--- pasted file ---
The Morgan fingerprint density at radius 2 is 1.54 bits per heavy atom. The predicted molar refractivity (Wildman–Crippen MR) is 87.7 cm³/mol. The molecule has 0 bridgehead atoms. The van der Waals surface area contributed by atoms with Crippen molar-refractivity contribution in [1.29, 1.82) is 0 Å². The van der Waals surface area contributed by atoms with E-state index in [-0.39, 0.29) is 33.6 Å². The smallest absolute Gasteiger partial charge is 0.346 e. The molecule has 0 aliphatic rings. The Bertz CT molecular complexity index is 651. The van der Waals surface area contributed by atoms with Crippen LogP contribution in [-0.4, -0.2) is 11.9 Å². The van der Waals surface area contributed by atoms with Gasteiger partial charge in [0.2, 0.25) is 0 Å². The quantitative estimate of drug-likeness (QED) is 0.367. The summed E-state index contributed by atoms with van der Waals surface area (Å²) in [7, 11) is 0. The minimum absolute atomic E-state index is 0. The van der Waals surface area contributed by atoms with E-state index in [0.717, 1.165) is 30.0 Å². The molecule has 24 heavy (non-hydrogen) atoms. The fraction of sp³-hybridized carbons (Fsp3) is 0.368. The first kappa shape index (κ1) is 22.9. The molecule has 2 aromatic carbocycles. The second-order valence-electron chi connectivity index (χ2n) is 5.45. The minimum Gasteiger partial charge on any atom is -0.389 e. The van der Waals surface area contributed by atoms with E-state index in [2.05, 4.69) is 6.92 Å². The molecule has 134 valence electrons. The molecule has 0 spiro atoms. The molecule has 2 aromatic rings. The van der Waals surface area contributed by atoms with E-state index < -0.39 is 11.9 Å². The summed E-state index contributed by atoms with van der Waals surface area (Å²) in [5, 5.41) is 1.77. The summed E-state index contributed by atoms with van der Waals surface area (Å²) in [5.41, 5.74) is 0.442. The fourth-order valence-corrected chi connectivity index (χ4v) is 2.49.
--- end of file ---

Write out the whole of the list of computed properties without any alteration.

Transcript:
The Morgan fingerprint density at radius 2 is 1.54 bits per heavy atom. The predicted molar refractivity (Wildman–Crippen MR) is 87.7 cm³/mol. The molecule has 0 bridgehead atoms. The van der Waals surface area contributed by atoms with Crippen molar-refractivity contribution in [1.29, 1.82) is 0 Å². The van der Waals surface area contributed by atoms with E-state index in [-0.39, 0.29) is 33.6 Å². The smallest absolute Gasteiger partial charge is 0.346 e. The molecule has 0 aliphatic rings. The Bertz CT molecular complexity index is 651. The van der Waals surface area contributed by atoms with Crippen LogP contribution in [-0.4, -0.2) is 11.9 Å². The van der Waals surface area contributed by atoms with Gasteiger partial charge in [0.2, 0.25) is 0 Å². The quantitative estimate of drug-likeness (QED) is 0.367. The summed E-state index contributed by atoms with van der Waals surface area (Å²) in [7, 11) is 0. The minimum absolute atomic E-state index is 0. The van der Waals surface area contributed by atoms with E-state index in [0.717, 1.165) is 30.0 Å². The molecule has 24 heavy (non-hydrogen) atoms. The fraction of sp³-hybridized carbons (Fsp3) is 0.368. The first kappa shape index (κ1) is 22.9. The molecule has 2 aromatic carbocycles. The second-order valence-electron chi connectivity index (χ2n) is 5.45. The minimum Gasteiger partial charge on any atom is -0.389 e. The van der Waals surface area contributed by atoms with E-state index in [2.05, 4.69) is 6.92 Å². The molecule has 134 valence electrons. The molecule has 0 spiro atoms. The molecule has 2 aromatic rings. The van der Waals surface area contributed by atoms with E-state index < -0.39 is 11.9 Å². The summed E-state index contributed by atoms with van der Waals surface area (Å²) in [5, 5.41) is 1.77. The summed E-state index contributed by atoms with van der Waals surface area (Å²) in [5.41, 5.74) is 0.442. The fourth-order valence-corrected chi connectivity index (χ4v) is 2.49.